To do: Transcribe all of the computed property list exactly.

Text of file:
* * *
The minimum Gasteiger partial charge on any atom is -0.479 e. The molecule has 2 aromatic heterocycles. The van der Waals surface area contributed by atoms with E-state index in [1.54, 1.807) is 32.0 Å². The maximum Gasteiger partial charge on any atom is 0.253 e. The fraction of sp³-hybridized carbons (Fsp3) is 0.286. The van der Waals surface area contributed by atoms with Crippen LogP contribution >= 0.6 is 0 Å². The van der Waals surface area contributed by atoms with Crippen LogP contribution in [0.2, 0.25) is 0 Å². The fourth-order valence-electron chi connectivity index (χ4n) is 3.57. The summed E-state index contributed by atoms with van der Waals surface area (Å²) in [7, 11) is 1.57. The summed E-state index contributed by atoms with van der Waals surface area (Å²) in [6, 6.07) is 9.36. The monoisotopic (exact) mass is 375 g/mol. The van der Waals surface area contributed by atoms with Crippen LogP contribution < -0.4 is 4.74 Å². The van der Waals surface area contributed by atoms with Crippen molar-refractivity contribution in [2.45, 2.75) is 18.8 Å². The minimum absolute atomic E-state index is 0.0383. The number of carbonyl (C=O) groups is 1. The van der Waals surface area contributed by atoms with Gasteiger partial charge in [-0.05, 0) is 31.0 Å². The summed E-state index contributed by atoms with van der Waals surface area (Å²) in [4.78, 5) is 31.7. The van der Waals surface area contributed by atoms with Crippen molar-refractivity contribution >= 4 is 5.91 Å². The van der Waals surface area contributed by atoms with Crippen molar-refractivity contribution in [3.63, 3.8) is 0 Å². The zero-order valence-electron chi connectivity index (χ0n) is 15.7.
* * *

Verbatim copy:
The minimum Gasteiger partial charge on any atom is -0.479 e. The molecule has 2 aromatic heterocycles. The van der Waals surface area contributed by atoms with E-state index in [1.54, 1.807) is 32.0 Å². The maximum Gasteiger partial charge on any atom is 0.253 e. The fraction of sp³-hybridized carbons (Fsp3) is 0.286. The van der Waals surface area contributed by atoms with Crippen LogP contribution >= 0.6 is 0 Å². The van der Waals surface area contributed by atoms with Crippen LogP contribution in [0.2, 0.25) is 0 Å². The fourth-order valence-electron chi connectivity index (χ4n) is 3.57. The summed E-state index contributed by atoms with van der Waals surface area (Å²) in [7, 11) is 1.57. The summed E-state index contributed by atoms with van der Waals surface area (Å²) in [6, 6.07) is 9.36. The monoisotopic (exact) mass is 375 g/mol. The van der Waals surface area contributed by atoms with Crippen LogP contribution < -0.4 is 4.74 Å². The van der Waals surface area contributed by atoms with Crippen molar-refractivity contribution in [2.45, 2.75) is 18.8 Å². The minimum absolute atomic E-state index is 0.0383. The number of carbonyl (C=O) groups is 1. The van der Waals surface area contributed by atoms with Gasteiger partial charge in [-0.05, 0) is 31.0 Å². The summed E-state index contributed by atoms with van der Waals surface area (Å²) in [4.78, 5) is 31.7. The van der Waals surface area contributed by atoms with Crippen molar-refractivity contribution >= 4 is 5.91 Å². The van der Waals surface area contributed by atoms with Crippen molar-refractivity contribution in [3.63, 3.8) is 0 Å². The zero-order valence-electron chi connectivity index (χ0n) is 15.7.